As a result we produced policies that I'd like to think are far more reflective of ordinary British views that those produced from the politico-media establishment that controls popular perceptions. Proposals on economic democracy, defending the right to protest, decent housing for everyone and fair internships (many of which were badly worded, another sign of a vigorous democratic spirit) all represent the outcomes of true democratic processes. The very soul of the Green Party is an entity full of life and spirit, driven by the will of all its members, all of whom have an equal say.

And that is precisely why I joined the Green Party and why I feel it has so much to offer British, if not global, politics. For, above all else, it represents a vision of real democracy. Power lies in the hands of everyone by virtue of common humanity. Wealth, talent, prestige, charisma, control of information and so many other arbitrary influences that so corrupt our illusory democracy at the moment, that give far more influence to the few over the many, are disregarded completely. Yes, there was disagreement and division, and there were several decisions that I questioned. But for once I felt satisfied with the outcome, because I truly knew that it was achieved fairly and equally.

The great hope for the future is that this supreme democratic vitality, that is engrained to the very fibres of the Green party could be expanded to Britain as a whole, and maybe even beyond. Only our policies on pure proportional representation, media regulation so that no one has a monopoly of information, constitutional reform, and economic democracy, among so many others, are deserving of the title; “democratic”. Cynical attempts by our opponents to mock us as unprofessional or hippyish only serve to reinforce this ideal.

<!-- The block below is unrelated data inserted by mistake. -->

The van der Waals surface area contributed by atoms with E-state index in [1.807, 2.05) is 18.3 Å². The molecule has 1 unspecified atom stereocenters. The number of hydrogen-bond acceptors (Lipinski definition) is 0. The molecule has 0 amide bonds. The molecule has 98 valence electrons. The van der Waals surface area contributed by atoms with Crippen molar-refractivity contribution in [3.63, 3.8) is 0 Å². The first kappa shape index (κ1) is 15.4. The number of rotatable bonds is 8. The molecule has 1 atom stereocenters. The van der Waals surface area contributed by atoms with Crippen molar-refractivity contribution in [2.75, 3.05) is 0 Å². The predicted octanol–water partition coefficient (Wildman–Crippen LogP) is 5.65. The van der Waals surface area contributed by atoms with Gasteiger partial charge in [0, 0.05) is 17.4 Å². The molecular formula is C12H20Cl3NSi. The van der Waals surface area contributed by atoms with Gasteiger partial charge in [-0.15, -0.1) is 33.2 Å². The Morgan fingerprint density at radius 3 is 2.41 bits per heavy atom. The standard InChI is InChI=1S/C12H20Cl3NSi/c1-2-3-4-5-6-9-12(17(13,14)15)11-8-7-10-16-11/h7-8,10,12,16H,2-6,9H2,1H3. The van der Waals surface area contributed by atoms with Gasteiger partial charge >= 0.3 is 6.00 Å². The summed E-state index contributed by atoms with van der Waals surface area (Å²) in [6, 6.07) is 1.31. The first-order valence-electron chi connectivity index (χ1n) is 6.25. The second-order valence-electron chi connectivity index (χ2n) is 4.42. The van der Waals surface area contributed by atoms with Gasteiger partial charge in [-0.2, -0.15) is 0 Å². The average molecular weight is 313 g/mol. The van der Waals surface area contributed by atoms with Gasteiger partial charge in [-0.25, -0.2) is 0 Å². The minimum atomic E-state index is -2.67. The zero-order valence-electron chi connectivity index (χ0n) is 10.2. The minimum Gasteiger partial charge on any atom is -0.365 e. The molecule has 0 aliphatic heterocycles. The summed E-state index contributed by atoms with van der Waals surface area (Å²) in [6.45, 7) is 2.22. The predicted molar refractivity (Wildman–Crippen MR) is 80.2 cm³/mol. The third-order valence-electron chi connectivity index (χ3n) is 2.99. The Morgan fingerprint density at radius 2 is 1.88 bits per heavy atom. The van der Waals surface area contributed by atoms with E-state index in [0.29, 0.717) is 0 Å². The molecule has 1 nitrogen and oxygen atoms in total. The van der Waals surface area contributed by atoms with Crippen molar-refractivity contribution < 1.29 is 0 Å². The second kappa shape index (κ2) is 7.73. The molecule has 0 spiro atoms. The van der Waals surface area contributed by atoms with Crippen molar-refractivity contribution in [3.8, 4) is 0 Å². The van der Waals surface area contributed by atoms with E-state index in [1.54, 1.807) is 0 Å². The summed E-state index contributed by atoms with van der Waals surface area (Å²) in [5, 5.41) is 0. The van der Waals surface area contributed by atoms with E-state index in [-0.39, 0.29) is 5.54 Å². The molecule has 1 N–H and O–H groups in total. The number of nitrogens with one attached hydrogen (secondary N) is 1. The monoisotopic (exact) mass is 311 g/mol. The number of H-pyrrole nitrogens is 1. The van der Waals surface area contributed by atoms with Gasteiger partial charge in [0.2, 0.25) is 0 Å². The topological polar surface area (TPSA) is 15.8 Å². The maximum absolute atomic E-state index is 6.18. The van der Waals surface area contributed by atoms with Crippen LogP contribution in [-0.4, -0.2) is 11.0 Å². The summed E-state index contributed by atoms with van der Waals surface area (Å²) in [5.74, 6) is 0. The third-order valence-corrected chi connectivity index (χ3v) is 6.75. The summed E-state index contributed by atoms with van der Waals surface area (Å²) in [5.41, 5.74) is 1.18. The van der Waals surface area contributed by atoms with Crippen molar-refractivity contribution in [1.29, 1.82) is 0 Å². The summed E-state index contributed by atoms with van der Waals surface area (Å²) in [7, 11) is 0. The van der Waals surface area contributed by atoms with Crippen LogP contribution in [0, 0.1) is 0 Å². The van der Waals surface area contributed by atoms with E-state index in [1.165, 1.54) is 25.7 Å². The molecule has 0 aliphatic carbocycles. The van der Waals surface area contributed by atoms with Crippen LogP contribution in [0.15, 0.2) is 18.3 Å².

So if there was anything that I took away from conference it was a fuller understanding of what my party truly means. The next time I am asked what the Green Party stands for, I will not list our key policies, I will not give off the old cliché about combining social and environmental justice, and I will not make some over-used references to fairness or alternatives that are so prevalent in current affairs that they lose all meaning. I will simply say; “democracy”.

Monday, 12 March 2012

The Death of the Ideal

 This was the second article of mine published in the Zahir, in Spring 2012.
Where are all the anarchists? I laughed when my friend first expressed this lament, but I am now beginning to see his point. I live on campus, study a politics related degree, and would like to think that I am active in the student political community, but have yet to meet a single anarchist. There is very little common ground between anarchism, the classic radical ideology, and my own ideas, yet still I find the lack of them, and other supporters of radical political ideals on campus, greatly troubling. There are certain stereotypes of university life that have been completely accurate, mainly on the social and alcohol-related side of things, but the political stereotypes of students holding radical, and refreshingly divergent, even unrealistic, ideals, has not materialised.